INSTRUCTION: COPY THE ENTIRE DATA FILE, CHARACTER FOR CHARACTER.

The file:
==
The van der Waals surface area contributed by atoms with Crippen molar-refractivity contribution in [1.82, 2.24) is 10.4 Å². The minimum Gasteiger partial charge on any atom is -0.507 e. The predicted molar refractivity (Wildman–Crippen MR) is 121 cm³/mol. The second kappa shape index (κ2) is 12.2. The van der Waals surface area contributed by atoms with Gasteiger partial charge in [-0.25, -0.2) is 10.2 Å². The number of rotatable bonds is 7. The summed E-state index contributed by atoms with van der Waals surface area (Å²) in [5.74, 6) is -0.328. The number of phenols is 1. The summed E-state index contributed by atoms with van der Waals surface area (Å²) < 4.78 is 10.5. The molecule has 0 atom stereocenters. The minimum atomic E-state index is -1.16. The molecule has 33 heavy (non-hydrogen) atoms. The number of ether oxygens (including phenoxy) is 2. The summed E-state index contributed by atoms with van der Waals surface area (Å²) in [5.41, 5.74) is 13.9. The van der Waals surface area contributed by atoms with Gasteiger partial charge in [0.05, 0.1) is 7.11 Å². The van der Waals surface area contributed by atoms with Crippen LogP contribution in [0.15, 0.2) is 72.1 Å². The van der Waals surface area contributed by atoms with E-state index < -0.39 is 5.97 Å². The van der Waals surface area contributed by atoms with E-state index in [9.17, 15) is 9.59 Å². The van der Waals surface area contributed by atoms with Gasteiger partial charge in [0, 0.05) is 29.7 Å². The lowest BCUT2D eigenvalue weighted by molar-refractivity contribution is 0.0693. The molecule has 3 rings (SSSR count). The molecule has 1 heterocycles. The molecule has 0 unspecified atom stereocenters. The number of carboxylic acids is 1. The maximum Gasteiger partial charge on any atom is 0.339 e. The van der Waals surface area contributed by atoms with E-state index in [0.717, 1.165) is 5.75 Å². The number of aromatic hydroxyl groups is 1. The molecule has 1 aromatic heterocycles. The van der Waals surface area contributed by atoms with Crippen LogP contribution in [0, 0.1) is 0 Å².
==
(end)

The van der Waals surface area contributed by atoms with Crippen molar-refractivity contribution in [1.82, 2.24) is 10.4 Å². The minimum Gasteiger partial charge on any atom is -0.507 e. The predicted molar refractivity (Wildman–Crippen MR) is 121 cm³/mol. The second kappa shape index (κ2) is 12.2. The van der Waals surface area contributed by atoms with Gasteiger partial charge in [-0.25, -0.2) is 10.2 Å². The number of rotatable bonds is 7. The summed E-state index contributed by atoms with van der Waals surface area (Å²) in [5.74, 6) is -0.328. The number of phenols is 1. The summed E-state index contributed by atoms with van der Waals surface area (Å²) < 4.78 is 10.5. The molecule has 0 atom stereocenters. The minimum atomic E-state index is -1.16. The molecule has 33 heavy (non-hydrogen) atoms. The number of ether oxygens (including phenoxy) is 2. The summed E-state index contributed by atoms with van der Waals surface area (Å²) in [5.41, 5.74) is 13.9. The van der Waals surface area contributed by atoms with Gasteiger partial charge in [0.05, 0.1) is 7.11 Å². The van der Waals surface area contributed by atoms with Crippen LogP contribution in [0.15, 0.2) is 72.1 Å². The van der Waals surface area contributed by atoms with E-state index < -0.39 is 5.97 Å². The van der Waals surface area contributed by atoms with E-state index in [9.17, 15) is 9.59 Å². The van der Waals surface area contributed by atoms with Gasteiger partial charge in [0, 0.05) is 29.7 Å². The lowest BCUT2D eigenvalue weighted by molar-refractivity contribution is 0.0693. The molecule has 3 rings (SSSR count). The molecule has 1 heterocycles. The molecule has 0 unspecified atom stereocenters. The number of carboxylic acids is 1. The maximum Gasteiger partial charge on any atom is 0.339 e. The van der Waals surface area contributed by atoms with E-state index in [0.717, 1.165) is 5.75 Å². The number of aromatic hydroxyl groups is 1. The molecule has 1 aromatic heterocycles. The van der Waals surface area contributed by atoms with Crippen LogP contribution in [0, 0.1) is 0 Å².